Section III of Intellectual Property Rights in a Networked World be-gins with Chapter V by Ann Bartow, who explains how the "likelihood of confusion" criterion is the basis of successful trademark infringement actions in the US. She argues that determinations of this "likelihood" are much too subjective, and that they are also too often premised on a very low estimation of the intelligence of the typical consumer. Nevertheless, in the US, "likelihood of confusion" jurisprudence has gained a strong foothold in cyberspace. Consequently, trademark holders win in most cases, and the result has some-times been an especially broad set of property rights that prevail throughout the world.
Chapter VI, by Dan Burk, also focuses on cutting-edge legal issues. Professor Burk examines the relationship between hypermedia and feminist discourse. The essay takes a critical stance toward the role of copyright in suppressing such discourses. Given the salience of "non-hierarchical, associative webs to feminist discourse," digital media may be ideally suited to feminist modes of thinking. However, current copyright doctrine assumes that works should be more linear and more tightly controlled. According to Burk, copyright law is inimical to these nontraditional, collaborative works and to "relational user engagement." In the long run, this hostility will not further the promotion of creative discourse as the copyright law intends.
In Chapter VII, Herman Tavani critically examines current copyright protection schemes that apply to digital information. Beginning with a brief ac-count of the way in which copyright law has evolved in the US, from its Anglo-American origins to the present, Tavani examines three traditional philosophical theories of property that have been used to justify the granting of copyright protection. Arguing that each property theory is, in itself, inadequate, he next considers and rejects the view that intellectual property should not be protected at all (and thus should be completely free). Tavani then critically analyzes the notion of information, arguing that it should not be viewed as a commodity that deserves exclusive protection but rather as something that should be communicated and shared. Building on this view, he argues for a new presumptive principle for approaching the copyright debate — namely, the principle that information wants to be shared. Finally, Tavani argues that presuming in favor of this principle would enable us to formulate a copyright policy that can avoid the extremes found in the two main competing contemporary positions, both of which are morally unacceptable: (1) access to all digitized information should be totally free; and (2) overreaching, and arguably oppressive, copyright laws, such as the Digital Millennium Copyright Act and the Copyright Term Extension Act, are needed to protect digital information.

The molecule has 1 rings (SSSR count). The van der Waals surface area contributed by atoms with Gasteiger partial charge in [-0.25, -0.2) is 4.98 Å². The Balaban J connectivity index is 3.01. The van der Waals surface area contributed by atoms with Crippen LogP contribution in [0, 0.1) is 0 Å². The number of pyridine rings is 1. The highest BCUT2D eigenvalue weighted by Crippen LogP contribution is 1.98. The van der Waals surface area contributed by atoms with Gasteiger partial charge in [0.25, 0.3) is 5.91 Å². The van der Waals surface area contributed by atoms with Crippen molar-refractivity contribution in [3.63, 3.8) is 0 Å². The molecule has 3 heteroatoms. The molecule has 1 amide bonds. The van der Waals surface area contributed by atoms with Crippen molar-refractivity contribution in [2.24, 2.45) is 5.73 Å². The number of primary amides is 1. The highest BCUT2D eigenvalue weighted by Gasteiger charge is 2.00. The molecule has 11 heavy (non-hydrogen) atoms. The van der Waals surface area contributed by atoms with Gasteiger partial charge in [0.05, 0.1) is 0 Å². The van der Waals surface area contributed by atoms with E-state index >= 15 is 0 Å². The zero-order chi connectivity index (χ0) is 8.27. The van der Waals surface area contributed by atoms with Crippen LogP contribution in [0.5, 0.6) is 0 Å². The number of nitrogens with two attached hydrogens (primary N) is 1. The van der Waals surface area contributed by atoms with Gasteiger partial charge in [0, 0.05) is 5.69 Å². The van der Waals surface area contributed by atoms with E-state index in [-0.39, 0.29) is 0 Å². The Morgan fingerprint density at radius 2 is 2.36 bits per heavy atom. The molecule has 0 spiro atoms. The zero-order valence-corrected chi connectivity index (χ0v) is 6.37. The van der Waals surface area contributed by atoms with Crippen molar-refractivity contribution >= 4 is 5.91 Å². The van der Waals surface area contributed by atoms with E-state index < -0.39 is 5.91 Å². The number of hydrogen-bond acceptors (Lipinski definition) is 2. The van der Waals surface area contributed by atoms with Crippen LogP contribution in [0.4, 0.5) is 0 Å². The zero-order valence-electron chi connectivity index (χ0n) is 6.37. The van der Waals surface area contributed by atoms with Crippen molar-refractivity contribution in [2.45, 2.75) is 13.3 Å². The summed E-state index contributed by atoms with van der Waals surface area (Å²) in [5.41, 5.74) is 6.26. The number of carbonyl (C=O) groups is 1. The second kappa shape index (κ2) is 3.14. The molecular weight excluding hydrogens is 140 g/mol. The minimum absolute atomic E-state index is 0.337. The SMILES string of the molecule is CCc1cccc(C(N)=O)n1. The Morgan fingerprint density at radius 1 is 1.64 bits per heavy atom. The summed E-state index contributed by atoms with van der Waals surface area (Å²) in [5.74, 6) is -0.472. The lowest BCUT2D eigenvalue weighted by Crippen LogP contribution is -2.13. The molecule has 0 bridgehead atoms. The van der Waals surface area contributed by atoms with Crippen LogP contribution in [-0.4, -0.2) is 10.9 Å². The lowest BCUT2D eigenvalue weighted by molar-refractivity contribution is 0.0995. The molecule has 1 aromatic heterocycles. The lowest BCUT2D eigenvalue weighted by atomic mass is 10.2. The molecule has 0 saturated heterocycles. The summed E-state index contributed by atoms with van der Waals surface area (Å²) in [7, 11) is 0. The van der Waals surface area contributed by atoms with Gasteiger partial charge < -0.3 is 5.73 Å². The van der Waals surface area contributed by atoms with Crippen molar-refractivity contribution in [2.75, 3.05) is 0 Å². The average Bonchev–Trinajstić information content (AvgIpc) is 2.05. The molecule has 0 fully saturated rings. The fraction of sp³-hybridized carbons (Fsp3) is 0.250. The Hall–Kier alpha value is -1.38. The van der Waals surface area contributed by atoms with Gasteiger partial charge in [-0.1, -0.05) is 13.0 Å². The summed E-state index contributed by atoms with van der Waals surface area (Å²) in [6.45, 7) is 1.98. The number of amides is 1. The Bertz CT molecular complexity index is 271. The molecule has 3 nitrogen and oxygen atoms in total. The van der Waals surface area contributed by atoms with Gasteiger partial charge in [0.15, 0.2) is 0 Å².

In Chapter VIII, Richard Spinello focuses on the theme of trespass in cyberspace. In order to prevent unauthorized use of their data, several US companies have hastily filed lawsuits alleging "trespass to chattels." eBay, for example, has accused metasites of trespass for sending "softbots" that roam the eBay website in order to aggregate auction data. In the author's view, legal scholars have rightly criticized this trend because it creates a novel property right in factual data, which is not eligible for copyright protection. Aside from reviewing the legal issues in this case, the author argues that Internet companies like eBay should be less preoccupied with property rights and more concerned with the Internet's common good. Both Eastern and West-ern philosophies enunciate the need to recognize and respect the common good of a community or common venture. This awareness should temper a company's narrow focus on proprietary property rights. Corporations like eBay should seek a prudent balance between their property entitlements and their duty to support the Internet's common good, which is manifest in the sharing and communication of information.
Chapter IX, by Elizabeth Buchanan and James Campbell, examines the growing threats to the "information commons" that result from strong property rights that have excessive longevity or too broad a scope. This discussion follows up on and expands upon critical issues that were introduced in Chap-ter I of this book. The authors discuss the importance of the commons or public domain for future creative efforts. They advocate looser protection schemes that will make for a more robust commons.Chapter X, the final selection in this book, is by Melanie Mortensen. This chapter examines the ethical and legal issues that are triggered by shifts in communications technologies such as webcasting. Her presentation is an example of how traditional laws are misapplied to new technologies with "troubling" ethical results. She argues persuasively that in this new milieu, we must consider carefully what constitutes piracy, and she offers some ethical guidelines for doing so. Those guidelines are grounded in principles that are based upon "the essential nature of communications technologies."
insert content here